From Queen, my group flowed north on Bay Street, where we met the itinerary half of our group in line to see Battle Royal in the bus terminal. The line stretched around the terminal onto Edward Street, and while it seemed to move quickly, our half of the group decided to keep moving in search of The Blinking Eyes of Everything at the Church of the Holy Trinity. In fact, this was what had inspired us to let our Nuit Blanche guide itself. A few of us had been discussing stroboscopic machines recently (also known as Dream Machines), and were really excited to get to see and hear one in real life, so soon after the seemingly-random conversation. Alas, this line wove back a few rows across the courtyard and my group just couldn’t sit still long enough to make it in there – even if there was the possibility of divinatory visions and hallucinations. Read the rest of this entry »

Artist Profile: Steven Laurie

Posted by art On June - 26 - 2009
Mud Flap Project: Herman Kruis's Truck - Highland Transport

Mud Flap Project: Herman Kruis's Truck - Highland Transport

By Carolyn Tripp

“A friend of mine and I were sitting on the sidewalk one day,” artist Steven Laurie explains, “and wondering out loud what it would take for people who didn’t typically talk about art to be compelled to come into a gallery or be interested in a contemporary art show.”

The possibilities often seem stunted by the fairly insular environments that many art communities tend to foster. This is equally perpetuated by design or lack of funds, and a conundrum that many artists choose, understandably, not to address when creating work, especially when it pertains to those exhibiting in galleries. Typically one would choose to have art appear in spaces that specifically appeal to those of the local “known” and “cultured” audience (who are assumed to want to attend a show), versus those who never typically show interest, but might if they felt compelled (those we assume may never attend). Read the rest of this entry »

Luminato: Filme und Musik, Ach Meines!

Posted by art On June - 19 - 2009

tony-025Tales of the Uncanny (Unheimliche Geschichten)
Directed by Richard Oswald and starring Conrad Veidt
Featuring live performances by Robert Lippok, Do Make Say Think and Final Fantasy
Part of Luminato
June 11 @ Yonge and Dundas Square

By Helen Fylactou

It was a dark, dreadful and rainy last Thursday night—perhaps the perfect setting for the Canadian premiere (finally—it was made in 1919!) of the silent German film Tales of the Uncanny (Unheimliche Geschichten). Directed by Richard Oswald, the film uses an antiquarian bookstore as the base of five distinct stories, including Edgar Allan Poe’s “The Black Cat” and Robert Stevenson’s “The Suicide Club.”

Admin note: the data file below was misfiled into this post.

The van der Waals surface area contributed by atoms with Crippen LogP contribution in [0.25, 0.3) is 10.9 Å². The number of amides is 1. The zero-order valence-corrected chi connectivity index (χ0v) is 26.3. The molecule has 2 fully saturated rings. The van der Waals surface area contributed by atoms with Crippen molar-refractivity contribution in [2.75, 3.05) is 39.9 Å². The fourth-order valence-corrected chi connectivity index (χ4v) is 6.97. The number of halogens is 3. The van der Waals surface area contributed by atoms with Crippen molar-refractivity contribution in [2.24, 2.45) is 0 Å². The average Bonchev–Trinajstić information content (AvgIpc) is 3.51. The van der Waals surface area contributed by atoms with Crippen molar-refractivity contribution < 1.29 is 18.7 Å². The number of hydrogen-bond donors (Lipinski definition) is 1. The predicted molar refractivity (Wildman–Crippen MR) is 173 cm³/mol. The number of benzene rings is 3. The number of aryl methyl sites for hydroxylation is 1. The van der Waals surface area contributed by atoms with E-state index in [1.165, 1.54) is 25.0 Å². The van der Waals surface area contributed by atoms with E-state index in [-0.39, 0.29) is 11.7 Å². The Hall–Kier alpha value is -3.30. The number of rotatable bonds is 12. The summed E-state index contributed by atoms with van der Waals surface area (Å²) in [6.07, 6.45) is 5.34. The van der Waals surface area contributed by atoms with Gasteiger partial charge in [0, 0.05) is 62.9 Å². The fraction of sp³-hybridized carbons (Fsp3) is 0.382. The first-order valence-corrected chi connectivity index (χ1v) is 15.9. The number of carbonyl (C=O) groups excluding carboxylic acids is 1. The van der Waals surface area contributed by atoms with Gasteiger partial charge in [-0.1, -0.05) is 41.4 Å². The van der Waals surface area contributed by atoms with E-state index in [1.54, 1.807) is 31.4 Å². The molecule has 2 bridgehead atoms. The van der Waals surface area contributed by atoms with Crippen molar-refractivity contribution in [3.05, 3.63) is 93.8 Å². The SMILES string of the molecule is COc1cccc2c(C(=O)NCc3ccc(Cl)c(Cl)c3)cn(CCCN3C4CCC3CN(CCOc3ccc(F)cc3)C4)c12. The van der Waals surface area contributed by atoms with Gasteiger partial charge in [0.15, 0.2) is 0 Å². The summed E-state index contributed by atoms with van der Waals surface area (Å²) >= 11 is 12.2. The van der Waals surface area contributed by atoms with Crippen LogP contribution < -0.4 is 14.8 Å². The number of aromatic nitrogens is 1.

Once the bookstore has closed for the night, portraits of Strumpet, Death and the Devil step out of paintings and read stories about themselves for amusement. Four tales are horror stories, and the last story is a comedy involving a fake haunting. Each story has a prevailing weirdness about it, making the stories more unsettling, kind of fun, then scary. In one of his earliest roles, Conrad Veidt (The Cabinet of Dr. Caligari and Casablanca) fantastically portrays emotion and story through his movements and facial expressions.tony-024

Berlin’s Robert Lippok, and Toronto’s Do Make Say Think and Owen Pallett (Final Fantasy) provided the live soundtrack, and I don’t think that the organizers could have picked a better lineup. Lippok’s electronic music is filled with rhythmic beats and spooky, pulsating synth. He has the distinct ability to mash together sounds that ordinarily would not flow with each other, somehow finding their interconnectedness and making them blend in perfect harmony. Lippok’s music creates a sense of tension; perfect as a soundtrack to a horror film.

Keeping with the feel of Lippok’s music, Do Make Say Think combined the improvisational jazz with post-rock. DMST’s mix is genius, but also creates an eerie and uncomfortable feeling for listeners. And to perfectly complete the trio of musicians, Pallett played fluid, natural music. His pizzicato harmonies paid homage to classical music, but still managed to include a contemporary pop-rock vibe. The combination of these three distinct artists and the 1919 horror vibe made it an extraordinary film-watching experience.

OCAD Grad Show: Just Some Thoughts

Posted by art On May - 15 - 2009

Discover OCAD+
94th Annual Graduate Exhibition

By Kerry Freek

Like Matt did last year, I found the prospect of six floors of art daunting. Later, my weary legs and old-woman knees found it worse. However, this year’s OCAD grad show didn’t disappoint.

Ok, well, yes it did. In exploring six floors of student art, you’re bound to have to sift through a ton of crap to get to the good stuff. But the shiny scraps in this magpie’s collection of style, form and media were definitely not fool’s gold. And I can’t believe I just wrote that sentence. Amidst all of the (very talented, don’t mistake me) Juxtapoz wannabees, three artists stuck with me, and a few others stayed close, too.

#1: Jesi the Elder’s Satan in the Sonar installation

Sparkles, blow-up killer whales, dollar-store tealights, and religious paraphernalia came together in one mega-threatening exhibit. Surrounded by groupings of altars (of the table and wall-sconce variety), a projector screened a crudely animated mélange that garnered mixed reactions. For instance, when two whales jumped out of the water and crashed into each other, exploding into bits of flesh and floods of blood, the room LOL’d. But when two girls stabbed each other down their throats, blurting guffaws turned to nervous tittering.